Internet Support Groups - How to Find Yourself a Happy Home Online

by M. E. Peychers, M.A.

On the Internet, the number of support groups dedicated to specific diseases is expanding (White & Madara, 2002). This is only likely to accelerate, as more specialised groups split off from the larger sites. Although choice is restricted for people looking for help with rare diseases, anyone with a common condition can expect to choose from an ever-widening range of competing groups (Beder, 2005; Silver, 2004).

When making that decision, the most important thing is to get the best possible match between your expectations and what a particular site can offer.

Here are a few very basic pointers:

  • If you're hoping for easy access to professional advice, a patient self-help group might prove to be a great disappointment.
  • If you only want standard medical advice about best current treatments, doctors, and hospitals, steer clear of a group that leans towards alternative therapies.
  • If you're keen to fund-raise for targeted research, try to find a group that will value your energy and enthusiasm.
  • If you yearn for new friends who will lift you in the bad times, laugh at your jokes, and celebrate your little victories, you will never be happy in a group dedicated to scientific discussions.

Doesn't that seem too obvious to be worth saying? Well, a lot of disputes are triggered by resentment over people who join a group that plainly doesn't meet their needs, but who insist on remaining and being very loudly unhappy!

Before joining a group, consider spending a few hours looking back through the group's archives. That should give you a good feel for the way members are treated. Then ask yourself:

  • Is the group generally happy and supportive? Does it give off a good vibe? Are newcomers welcomed warmly, or snapped at for asking boring 'newbie' questions?
  • Is there an in-group or a guru figure dominating all discussion?
  • Does the site appear to be biased? Does it fit with information supplied by reputable medical sources?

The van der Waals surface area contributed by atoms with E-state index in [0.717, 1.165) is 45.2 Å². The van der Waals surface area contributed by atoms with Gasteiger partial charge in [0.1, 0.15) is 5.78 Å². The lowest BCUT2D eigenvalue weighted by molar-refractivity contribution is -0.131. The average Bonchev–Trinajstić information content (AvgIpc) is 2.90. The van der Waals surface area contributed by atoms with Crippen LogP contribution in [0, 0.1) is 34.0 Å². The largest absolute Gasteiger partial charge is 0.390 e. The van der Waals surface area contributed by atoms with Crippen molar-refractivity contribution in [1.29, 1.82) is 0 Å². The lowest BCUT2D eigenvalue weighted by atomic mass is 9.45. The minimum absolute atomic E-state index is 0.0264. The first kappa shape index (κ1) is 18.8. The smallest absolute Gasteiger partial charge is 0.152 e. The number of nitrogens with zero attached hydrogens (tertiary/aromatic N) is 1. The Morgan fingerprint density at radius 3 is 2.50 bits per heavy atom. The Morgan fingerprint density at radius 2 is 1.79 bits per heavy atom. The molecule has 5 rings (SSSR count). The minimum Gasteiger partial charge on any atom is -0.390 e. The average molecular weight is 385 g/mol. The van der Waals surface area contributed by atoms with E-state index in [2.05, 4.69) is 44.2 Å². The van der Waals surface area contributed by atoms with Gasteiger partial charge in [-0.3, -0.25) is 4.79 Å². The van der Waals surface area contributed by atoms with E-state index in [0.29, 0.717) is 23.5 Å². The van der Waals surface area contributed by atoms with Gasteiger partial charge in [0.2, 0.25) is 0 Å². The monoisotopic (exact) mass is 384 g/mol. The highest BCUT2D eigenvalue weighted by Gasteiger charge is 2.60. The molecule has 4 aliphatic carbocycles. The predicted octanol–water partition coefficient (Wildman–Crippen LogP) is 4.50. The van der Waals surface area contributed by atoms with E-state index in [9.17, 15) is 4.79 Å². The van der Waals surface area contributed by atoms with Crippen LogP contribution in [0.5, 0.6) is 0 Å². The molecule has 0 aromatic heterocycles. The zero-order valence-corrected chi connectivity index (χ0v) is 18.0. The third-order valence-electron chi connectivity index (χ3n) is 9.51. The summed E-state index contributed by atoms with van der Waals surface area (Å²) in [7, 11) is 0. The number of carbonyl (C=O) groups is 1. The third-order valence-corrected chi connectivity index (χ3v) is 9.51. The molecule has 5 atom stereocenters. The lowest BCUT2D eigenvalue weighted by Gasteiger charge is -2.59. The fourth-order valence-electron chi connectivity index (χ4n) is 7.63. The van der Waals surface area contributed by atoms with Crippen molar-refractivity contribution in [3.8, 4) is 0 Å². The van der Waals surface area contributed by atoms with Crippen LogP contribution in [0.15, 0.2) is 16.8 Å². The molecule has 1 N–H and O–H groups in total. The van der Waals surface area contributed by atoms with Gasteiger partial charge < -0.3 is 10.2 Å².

• Are they trying to sell you something? Is the site promoting a product line, or linked to a treatment provider?
  • Is anyone criticising the quality of information provided by the group? Or challenging the integrity of the group itself?
  • Is there a high turn-over of members? If yes, can you see any obvious and worrying reason for this?
  • Do departing members sound angry or disillusioned?
  • If someone takes offence, does the list-owner or a moderator step in quickly to calm things down?
  • Do you feel that the members are being 'babied' emotionally? Would you be happier with a more impersonal approach?
  • If a member makes off-color jokes or tries to bring sexual innuendo into the group, do you approve of the way the issue is handled? (Maheu & Subotnik, 2001)
  • Do most of the members seem the kind of people you'd be happy chatting with?

If the signs aren't promising, it's best to keep searching. If the group sounds right, then dive in and make yourself at home!

References:
 
Beder, J. (2005): Cybersolace: Technology Built on Emotion. Social Work, Vol. 50 Issue 4, 355-358
 
Maheu, M.M., Subotnik, R.B ., (2001): Infidelity on the Internet: Virtual Relationships and Real Betrayal. Naperville, Sourcebooks, Inc.
 
Silver, M. (2004): E-Comfort, Online Help. U.S. News & World Report, 4/5/2004, Vol. 136 Issue 11, 64
 
White, B.J., Madara, E.J., Editors (2002): The Self-Help Group Sourcebook: Your Guide to Community & Online Support Groups. Denville, American Self-Help Group Clearinghouse

10/20/2006

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